(Sponheimer, Matthew James - 2012) -- BFA Award for Excellence in Research, Scholarly and Creative Work Award or Honor Receipt uri icon

Overview

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  • Professor Sponheimer’s research focuses on the ecology of early human ancestors in Africa. He and his collaborators use isotope analysis of fossil remains to shed light on human evolution and on the ecology and diets of our ancestors. The results of this pioneering approach have appeared in prestigious journals, including Nature, Science, and the Proceedings of the National Academy of Science. Professor Sponheimer currently directs a multi-disciplinary project investigating the community paleoecology of Australopithecus africanus at Makapansgat Limeworks, South Africa, and co-directs a research group examining the neoecology of large mammals in South Africa’s Kruger National Park. He also co-directs two projects using heavy isotopes to study early hominin land use at Olduvai Gorge, Tanzania, and the Sterkfontein Valley, South Africa.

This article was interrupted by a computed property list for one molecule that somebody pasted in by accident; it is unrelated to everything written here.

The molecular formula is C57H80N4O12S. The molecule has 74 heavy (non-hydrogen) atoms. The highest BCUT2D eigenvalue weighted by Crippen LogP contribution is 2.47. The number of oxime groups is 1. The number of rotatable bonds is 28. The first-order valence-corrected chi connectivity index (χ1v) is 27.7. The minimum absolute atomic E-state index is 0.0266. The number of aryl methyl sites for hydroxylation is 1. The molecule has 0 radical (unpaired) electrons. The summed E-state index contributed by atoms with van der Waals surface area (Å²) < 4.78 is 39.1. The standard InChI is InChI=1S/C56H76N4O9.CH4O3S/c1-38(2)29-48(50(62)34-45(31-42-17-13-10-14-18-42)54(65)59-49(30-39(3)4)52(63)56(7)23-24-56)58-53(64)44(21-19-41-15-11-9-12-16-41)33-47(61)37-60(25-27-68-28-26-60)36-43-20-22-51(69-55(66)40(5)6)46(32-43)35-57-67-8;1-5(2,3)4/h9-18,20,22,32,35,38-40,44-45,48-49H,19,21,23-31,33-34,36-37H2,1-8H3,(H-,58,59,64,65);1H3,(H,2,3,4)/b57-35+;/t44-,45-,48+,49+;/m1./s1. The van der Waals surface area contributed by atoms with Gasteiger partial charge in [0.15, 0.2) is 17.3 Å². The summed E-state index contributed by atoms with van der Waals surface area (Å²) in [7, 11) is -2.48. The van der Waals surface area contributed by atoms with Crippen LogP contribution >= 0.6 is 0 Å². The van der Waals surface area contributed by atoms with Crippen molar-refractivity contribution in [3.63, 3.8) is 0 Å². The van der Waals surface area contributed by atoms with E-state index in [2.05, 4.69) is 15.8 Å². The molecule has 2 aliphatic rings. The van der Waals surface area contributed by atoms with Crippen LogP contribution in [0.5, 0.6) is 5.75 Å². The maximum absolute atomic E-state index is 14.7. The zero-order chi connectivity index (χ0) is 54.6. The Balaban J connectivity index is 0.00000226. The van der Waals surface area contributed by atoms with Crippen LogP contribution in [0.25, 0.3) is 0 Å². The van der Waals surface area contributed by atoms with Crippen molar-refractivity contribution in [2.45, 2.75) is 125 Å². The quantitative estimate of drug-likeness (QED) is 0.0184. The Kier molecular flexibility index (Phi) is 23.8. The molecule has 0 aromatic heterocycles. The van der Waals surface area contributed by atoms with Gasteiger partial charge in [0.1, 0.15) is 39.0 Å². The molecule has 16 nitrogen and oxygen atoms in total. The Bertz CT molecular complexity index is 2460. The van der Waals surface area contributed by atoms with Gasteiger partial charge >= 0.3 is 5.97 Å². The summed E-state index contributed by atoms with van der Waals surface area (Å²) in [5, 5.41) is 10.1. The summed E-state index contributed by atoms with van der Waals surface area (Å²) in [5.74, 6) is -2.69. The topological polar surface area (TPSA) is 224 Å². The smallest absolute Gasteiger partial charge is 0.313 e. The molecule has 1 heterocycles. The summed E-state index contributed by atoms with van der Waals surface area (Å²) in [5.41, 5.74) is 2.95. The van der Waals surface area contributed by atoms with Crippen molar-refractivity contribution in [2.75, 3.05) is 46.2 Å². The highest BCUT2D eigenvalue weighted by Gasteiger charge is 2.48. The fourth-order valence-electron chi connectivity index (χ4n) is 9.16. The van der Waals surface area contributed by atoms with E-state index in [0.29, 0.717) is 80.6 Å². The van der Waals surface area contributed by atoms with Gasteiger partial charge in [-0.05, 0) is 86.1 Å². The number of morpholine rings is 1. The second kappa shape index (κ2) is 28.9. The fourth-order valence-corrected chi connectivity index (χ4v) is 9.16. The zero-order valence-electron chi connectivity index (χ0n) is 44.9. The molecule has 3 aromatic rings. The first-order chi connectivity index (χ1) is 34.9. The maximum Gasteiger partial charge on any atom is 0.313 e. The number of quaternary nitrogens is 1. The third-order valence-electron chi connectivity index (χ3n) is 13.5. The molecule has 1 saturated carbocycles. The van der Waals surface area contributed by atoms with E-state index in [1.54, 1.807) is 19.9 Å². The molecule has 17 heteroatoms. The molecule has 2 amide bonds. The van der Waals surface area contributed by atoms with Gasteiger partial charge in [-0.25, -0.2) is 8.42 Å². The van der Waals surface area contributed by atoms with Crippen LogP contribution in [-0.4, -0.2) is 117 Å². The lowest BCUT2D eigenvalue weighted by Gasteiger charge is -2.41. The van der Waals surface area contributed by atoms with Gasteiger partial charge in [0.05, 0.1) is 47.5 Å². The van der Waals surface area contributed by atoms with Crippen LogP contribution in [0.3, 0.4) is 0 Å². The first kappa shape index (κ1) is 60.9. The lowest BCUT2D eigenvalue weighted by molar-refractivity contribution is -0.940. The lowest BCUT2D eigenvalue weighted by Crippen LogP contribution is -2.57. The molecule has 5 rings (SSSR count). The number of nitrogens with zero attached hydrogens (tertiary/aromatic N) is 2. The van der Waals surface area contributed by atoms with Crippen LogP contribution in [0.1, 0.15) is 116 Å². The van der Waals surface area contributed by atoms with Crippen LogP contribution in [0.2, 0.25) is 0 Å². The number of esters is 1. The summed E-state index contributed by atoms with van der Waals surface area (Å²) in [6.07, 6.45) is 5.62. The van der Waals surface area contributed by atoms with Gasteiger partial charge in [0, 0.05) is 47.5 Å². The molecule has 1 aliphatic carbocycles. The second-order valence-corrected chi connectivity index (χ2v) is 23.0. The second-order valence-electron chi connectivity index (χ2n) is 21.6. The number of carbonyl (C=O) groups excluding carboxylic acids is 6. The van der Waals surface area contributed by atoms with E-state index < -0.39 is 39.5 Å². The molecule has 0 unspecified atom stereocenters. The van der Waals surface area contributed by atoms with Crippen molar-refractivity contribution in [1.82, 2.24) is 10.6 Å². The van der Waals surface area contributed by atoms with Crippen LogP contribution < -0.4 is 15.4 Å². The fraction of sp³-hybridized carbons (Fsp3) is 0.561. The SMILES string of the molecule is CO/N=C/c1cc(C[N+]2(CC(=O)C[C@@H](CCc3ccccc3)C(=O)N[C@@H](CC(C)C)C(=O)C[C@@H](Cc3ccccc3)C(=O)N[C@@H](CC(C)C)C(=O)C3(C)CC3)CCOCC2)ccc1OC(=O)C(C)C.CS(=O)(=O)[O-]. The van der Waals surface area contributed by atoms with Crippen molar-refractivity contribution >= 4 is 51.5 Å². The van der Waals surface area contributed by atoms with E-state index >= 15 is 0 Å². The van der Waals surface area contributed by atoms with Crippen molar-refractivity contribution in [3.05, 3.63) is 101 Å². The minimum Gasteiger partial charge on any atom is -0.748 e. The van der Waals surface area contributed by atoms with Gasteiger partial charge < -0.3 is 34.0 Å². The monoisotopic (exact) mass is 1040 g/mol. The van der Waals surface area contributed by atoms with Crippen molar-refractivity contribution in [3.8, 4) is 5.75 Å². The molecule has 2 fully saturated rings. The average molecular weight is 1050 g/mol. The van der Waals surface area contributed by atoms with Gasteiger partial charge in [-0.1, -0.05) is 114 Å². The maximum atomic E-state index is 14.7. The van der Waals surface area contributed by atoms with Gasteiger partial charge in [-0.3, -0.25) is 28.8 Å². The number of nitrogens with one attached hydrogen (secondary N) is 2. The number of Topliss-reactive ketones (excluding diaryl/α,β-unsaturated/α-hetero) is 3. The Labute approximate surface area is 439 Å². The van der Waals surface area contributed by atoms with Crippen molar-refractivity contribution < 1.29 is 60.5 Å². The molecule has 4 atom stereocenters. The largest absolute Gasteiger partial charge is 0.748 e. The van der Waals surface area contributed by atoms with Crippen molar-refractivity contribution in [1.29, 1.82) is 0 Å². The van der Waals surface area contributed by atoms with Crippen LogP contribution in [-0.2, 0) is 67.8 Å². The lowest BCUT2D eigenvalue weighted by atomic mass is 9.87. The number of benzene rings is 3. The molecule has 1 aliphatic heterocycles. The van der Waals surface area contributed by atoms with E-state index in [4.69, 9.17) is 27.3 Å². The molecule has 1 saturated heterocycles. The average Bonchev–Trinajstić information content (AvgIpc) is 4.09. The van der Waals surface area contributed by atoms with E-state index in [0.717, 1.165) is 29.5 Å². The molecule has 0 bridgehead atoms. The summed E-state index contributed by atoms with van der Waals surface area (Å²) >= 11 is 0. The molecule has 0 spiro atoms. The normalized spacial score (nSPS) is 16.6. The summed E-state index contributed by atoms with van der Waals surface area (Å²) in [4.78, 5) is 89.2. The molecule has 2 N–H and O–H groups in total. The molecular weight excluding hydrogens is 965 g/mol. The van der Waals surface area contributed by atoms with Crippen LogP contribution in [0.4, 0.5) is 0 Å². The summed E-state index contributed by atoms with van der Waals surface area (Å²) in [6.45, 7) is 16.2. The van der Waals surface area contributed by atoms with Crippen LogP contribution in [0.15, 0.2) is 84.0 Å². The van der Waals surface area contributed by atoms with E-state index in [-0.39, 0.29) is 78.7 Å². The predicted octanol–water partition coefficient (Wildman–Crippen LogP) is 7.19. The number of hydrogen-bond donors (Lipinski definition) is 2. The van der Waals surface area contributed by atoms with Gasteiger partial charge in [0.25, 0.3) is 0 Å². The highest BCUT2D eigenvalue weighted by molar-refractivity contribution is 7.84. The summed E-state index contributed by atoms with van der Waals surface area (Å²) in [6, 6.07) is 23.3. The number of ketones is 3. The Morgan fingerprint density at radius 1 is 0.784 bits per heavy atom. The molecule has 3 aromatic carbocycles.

Professor Sponheimer’s research has helped increase our understanding of what ancient hominins ate. And studying the ancient hominin diet, he has said, will help us understand “how we became us.” One colleague remarked that Professor Sponheimer’s research production is both “unparalleled” and “having an immediate . . . and positive impact on the field of paleoanthropology.”